Implicit Bias

According to American Association of Medical Colleges, Unconscious Bias refers to social stereotypes about certain demographics or groups of people that individuals form outside of their own conscious awareness.

Some examples of assumptions or biases in academic job-related contexts:

  • "Latino faculty may also face difficulty marketing themselvesas a formidable colleague and professor due to perceptions that they are the affirmative action hires.” (Verdugo 2003).
  • “Past research suggests how discrimination may contaminate hiring decisions even when applicants have demonstrated that they are qualified.”(Phelan et al. 2008)
  • “Gender stereotypes can prompt bias in evaluative judgments of women even when these women have proved themselves to be successful and demonstrated their competence.” (Heilman  et al. 2004)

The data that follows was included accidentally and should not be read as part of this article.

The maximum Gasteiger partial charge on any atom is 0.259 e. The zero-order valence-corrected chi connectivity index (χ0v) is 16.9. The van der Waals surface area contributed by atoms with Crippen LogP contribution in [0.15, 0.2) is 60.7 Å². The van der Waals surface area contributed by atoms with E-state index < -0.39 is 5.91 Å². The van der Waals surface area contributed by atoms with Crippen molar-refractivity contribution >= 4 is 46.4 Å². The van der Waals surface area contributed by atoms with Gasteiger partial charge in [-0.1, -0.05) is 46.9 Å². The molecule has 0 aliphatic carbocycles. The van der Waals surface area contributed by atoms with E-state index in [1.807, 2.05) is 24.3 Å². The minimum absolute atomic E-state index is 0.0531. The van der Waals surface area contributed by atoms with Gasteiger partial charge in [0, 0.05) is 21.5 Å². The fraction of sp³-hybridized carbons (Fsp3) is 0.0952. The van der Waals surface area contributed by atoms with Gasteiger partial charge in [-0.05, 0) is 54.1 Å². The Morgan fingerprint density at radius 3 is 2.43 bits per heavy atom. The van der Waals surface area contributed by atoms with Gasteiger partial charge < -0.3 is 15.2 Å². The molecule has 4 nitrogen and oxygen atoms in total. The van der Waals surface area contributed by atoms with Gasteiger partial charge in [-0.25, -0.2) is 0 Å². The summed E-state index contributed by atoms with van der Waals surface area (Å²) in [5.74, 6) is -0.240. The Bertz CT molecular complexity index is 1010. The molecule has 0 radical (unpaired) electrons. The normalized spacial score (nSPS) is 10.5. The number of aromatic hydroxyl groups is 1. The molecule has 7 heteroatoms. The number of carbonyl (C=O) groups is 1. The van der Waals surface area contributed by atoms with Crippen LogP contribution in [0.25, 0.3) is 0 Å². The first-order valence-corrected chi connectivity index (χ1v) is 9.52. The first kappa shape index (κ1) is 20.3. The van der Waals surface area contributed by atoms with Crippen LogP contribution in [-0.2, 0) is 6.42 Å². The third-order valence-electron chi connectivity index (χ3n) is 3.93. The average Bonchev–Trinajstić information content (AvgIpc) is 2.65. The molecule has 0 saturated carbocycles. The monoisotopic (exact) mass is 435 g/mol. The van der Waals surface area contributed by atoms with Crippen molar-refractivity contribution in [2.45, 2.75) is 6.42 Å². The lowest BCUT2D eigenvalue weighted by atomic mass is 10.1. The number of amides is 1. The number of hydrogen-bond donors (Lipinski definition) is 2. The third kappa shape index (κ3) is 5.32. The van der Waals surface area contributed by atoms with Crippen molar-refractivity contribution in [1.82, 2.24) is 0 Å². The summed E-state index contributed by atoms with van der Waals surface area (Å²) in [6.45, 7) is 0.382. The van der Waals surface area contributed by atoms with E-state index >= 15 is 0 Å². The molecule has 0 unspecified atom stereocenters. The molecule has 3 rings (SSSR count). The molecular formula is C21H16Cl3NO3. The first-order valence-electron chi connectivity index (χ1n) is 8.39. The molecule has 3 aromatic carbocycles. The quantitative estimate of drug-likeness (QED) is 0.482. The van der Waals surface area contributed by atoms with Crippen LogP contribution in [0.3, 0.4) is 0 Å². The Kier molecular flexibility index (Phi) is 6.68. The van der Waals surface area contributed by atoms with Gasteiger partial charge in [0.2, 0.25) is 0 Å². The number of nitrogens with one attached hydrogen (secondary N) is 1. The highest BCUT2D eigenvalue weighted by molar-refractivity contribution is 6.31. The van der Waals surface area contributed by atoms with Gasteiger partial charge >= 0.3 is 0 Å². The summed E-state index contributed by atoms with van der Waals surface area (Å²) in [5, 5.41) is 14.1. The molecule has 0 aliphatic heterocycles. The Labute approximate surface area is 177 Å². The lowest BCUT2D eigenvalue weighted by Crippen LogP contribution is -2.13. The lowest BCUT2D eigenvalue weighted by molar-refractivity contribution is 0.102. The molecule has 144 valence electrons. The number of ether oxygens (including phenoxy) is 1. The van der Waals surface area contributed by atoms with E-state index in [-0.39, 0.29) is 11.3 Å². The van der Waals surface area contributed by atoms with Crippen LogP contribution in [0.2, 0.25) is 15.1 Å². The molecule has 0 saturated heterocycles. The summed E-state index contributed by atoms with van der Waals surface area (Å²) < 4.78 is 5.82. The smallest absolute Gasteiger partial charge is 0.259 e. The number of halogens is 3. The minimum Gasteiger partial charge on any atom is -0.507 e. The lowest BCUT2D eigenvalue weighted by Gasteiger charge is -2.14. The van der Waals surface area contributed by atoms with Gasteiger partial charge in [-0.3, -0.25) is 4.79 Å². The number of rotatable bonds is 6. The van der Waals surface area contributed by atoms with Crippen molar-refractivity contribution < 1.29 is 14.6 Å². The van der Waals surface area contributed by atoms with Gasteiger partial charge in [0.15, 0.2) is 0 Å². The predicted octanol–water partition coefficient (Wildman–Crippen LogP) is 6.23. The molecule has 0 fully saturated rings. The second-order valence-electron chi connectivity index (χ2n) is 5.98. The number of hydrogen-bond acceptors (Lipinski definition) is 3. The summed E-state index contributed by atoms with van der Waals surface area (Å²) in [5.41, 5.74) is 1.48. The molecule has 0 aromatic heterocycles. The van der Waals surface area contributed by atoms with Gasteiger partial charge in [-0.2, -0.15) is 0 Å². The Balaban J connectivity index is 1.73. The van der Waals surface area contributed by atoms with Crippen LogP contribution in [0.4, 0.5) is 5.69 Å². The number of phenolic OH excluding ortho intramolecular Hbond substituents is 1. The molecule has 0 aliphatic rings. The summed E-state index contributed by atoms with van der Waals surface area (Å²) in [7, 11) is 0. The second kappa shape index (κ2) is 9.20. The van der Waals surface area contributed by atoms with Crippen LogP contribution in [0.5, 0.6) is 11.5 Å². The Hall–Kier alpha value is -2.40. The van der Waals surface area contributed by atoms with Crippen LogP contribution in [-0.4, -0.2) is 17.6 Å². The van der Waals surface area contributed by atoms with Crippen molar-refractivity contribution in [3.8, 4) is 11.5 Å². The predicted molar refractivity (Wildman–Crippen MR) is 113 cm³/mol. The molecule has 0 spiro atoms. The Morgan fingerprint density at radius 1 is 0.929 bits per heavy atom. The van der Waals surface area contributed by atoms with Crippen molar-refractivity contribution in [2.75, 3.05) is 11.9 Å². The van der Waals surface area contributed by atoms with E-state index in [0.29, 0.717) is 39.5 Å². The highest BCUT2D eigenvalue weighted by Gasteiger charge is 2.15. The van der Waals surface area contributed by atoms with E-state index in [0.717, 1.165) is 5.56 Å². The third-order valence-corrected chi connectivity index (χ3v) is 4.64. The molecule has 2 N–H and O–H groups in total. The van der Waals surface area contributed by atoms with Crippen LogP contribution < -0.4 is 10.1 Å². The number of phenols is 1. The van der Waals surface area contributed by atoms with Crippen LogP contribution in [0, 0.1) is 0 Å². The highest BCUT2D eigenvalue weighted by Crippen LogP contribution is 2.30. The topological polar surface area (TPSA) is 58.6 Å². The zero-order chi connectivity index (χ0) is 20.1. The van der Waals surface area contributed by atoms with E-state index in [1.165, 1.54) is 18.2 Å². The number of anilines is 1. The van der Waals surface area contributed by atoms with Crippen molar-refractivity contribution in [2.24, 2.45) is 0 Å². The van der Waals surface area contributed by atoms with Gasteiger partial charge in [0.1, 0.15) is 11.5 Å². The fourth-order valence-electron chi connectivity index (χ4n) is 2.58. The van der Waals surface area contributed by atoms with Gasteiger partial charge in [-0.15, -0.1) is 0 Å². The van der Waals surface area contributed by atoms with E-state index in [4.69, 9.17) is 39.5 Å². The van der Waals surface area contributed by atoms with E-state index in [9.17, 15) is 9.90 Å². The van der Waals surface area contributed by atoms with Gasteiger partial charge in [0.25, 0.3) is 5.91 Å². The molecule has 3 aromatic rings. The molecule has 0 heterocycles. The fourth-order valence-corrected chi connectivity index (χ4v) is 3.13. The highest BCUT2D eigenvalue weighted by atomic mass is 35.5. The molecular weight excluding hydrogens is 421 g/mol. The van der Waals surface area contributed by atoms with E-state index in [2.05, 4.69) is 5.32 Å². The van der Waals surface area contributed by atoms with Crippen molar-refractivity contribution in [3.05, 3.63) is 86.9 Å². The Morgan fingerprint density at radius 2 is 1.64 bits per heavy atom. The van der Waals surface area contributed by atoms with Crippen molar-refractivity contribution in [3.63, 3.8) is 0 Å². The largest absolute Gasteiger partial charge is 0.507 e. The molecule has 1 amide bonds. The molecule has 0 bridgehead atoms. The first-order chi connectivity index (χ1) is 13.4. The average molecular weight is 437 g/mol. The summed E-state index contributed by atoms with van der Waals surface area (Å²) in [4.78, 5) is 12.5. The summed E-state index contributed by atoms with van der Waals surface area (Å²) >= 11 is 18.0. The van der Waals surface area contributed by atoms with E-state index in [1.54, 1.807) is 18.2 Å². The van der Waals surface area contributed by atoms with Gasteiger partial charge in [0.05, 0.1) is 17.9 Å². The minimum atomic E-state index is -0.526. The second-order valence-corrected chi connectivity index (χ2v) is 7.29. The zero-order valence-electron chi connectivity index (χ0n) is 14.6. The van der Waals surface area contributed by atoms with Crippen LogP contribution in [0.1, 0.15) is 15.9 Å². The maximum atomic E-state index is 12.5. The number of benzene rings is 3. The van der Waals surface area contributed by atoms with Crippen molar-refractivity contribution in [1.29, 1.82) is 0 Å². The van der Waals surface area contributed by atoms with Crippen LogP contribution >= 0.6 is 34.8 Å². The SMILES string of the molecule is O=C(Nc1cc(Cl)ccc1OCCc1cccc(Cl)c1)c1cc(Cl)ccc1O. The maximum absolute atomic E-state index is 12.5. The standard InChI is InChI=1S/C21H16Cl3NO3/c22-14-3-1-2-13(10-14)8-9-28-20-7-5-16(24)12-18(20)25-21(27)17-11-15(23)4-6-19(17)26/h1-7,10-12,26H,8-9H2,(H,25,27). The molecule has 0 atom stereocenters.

• “If faculty express gender biases, we are not suggesting that these biases are intentional or stem from a conscious desire to impede the progress of women in science.” (Moss-Racusin et al. 2012)

Helpful Tips for Search Committees:

  • Recognize personal biases and prejudices that might influence hiring and promotion decisions.
  • Educate committees on bias and assumptions.
  • Use clear job descriptions.
  • Create transparent policies and procedures.
  • Develop criteria for evaluating candidates and apply them consistently.Include individuals with different perspectives on hiring and personnel committees.
  • Make sure policies are modeled and reinforced by leadership.
  • Be aware of how the style or origin of reference might bias against females or ethnic minorities.
  • When hiring, review the final pool of applicants for diversity.
  • Do not use informal methods of hiring exclusively.


Unconscious Bias